Inherited annuities can provide financial relief for a beneficiary, but may also carry a tax burden.
What Is an Inherited Annuity?
An annuity is a financial investment designed to protect financial assets and ensure stability over a set period of time. Due to the many benefits of this financial tool, individuals with personal injury lawsuit structured settlements, lottery recipients, and retirees looking to further invest in their nest egg frequently use annuities as a way to secure their futures. Some annuities also feature a death benefit that allows for a beneficiary to receive an annuitant’s payments following their death. If the annuitant happens to die before the term of their annuity contract ends, the designated beneficiary will inherit the annuity investment in the form of consistent monthly, quarterly or yearly payments.
How Does an Inherited Annuity Work?
For an added fee, annuitants can purchase a death benefit rider, which is an attachment to the original annuity contract. Annuitants will receive payments from their annuity for the term of their contract. If the annuitant dies before the contract ends, and they have a death benefit, their beneficiary will receive their payments in the original annuitant’s stead. Beneficiaries can inherit two types of annuities: qualified and non-qualified.
Beneficiaries inheriting an annuity have a few different options in receiving the disbursed payments:
- Lump Sum Payment – The designated beneficiary can receive the full death benefit as a one-time lump sum payment upon the annuitant’s death. A lump sum payment provides the beneficiary with the flexibility to pay off debt and larger expenses at one time.
- Five-Year Rule – The five-year rule requires the inherited beneficiary to receive the full distribution within five years of the annuitant’s death. The beneficiary can take smaller amounts during the five-year period until the full annuity has been disbursed, take the full annuity at the fifth year, or take all disbursement payments immediately following the annuitant’s death. The five-year rule is the only disbursement option available to estates, charities or trusts named as beneficiaries.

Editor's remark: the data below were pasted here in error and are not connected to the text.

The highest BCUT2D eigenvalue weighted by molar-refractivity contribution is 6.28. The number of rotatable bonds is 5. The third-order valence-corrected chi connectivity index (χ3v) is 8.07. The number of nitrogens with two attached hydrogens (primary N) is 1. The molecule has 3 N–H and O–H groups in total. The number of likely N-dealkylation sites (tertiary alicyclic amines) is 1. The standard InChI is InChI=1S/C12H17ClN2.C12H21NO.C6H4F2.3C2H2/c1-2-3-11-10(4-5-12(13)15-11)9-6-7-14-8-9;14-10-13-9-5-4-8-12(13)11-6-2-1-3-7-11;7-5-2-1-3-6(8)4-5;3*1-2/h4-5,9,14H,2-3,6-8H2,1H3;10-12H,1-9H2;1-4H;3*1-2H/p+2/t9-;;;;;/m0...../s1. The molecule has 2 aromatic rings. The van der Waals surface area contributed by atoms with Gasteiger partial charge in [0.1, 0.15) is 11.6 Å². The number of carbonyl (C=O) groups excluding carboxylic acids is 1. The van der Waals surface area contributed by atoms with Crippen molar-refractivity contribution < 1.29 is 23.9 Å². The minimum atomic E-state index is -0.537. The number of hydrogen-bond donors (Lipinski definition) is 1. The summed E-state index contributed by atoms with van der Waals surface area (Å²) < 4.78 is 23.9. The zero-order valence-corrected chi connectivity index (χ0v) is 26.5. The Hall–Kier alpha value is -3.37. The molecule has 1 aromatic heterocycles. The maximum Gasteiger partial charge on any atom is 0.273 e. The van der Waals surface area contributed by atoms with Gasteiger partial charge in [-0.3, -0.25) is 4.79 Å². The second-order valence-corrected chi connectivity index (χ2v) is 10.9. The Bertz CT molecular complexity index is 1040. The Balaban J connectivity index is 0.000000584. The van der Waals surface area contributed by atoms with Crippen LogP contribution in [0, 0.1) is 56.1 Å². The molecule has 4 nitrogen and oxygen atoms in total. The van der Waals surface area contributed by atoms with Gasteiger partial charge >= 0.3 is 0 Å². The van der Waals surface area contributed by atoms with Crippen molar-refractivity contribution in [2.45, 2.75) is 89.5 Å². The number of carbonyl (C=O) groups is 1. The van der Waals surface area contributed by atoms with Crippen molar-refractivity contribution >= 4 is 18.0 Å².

- Nonqualified Stretch – The nonqualified stretch, or the life expectancy method, is a distribution option that can help beneficiaries maximize the most benefits from an inherited annuity. The nonqualified stretch allows for the beneficiary to receive the minimum annuity distribution through yearly payments based on their life expectancy. They can control when payments are disbursed and can also name a beneficiary to receive remaining payments in the event of their death.
- Periodic Payments – Inherited beneficiaries can choose to receive a single-life or term-certain annuitization option. In a single-life annuity payout, proceeds are disbursed until the annuitant’s death. If there is still a balance after their death, the remaining balance is surrendered to the insurance company. In a term-certain annuity payout, annuity payments are disbursed for a fixed period of time. Once the term has ended, the inherited annuitant will receive no more payments even if they are still alive.
Are Inherited Annuities Taxable?
Selling an Inherited Annuity
- Partial Sale – Annuitants can sell a period of their annuity disbursement or they can sell a portion of each payment. If the annuity payments last 10 years, beneficiaries can sell years of their payments in exchange for a lump sum. After that term, they will begin or continue to receive the remaining payments. Beneficiaries can also sell a portion of each payment in exchange for a lump sum and a smaller continual payment.
- Entirety – Inherited annuitants can sell all their continual payments through the term of the annuity contract. In exchange for this transaction, the beneficiary will receive a one-time lump sum payment.
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- Investopedia. (n.d.). Annuitization. Retrieved from http://www.investopedia.com/terms/a/annuitization.asp
- The Motley Fool. (n.d.). Do I Pay Taxes on All of an Inherited Annuity, or Just the Gain? Retrieved from https://www.fool.com/knowledge-center/do-i-pay-taxes-on-all-of-an-inherited-annuity-or-j.aspx
- The Motley Fool. (n.d.). Tax Rules for an Inherited Non-Qualified Annuity. Retrieved from https://www.fool.com/knowledge-center/tax-rules-for-an-inherited-non-qualified-annuity.aspx
- Quarters, C. (n.d.). Can You Roll Over an Inherited Qualified Annuity? Retrieved from http://thefinancebase.com/can-roll-over-inherited-qualified-annuity-1812.html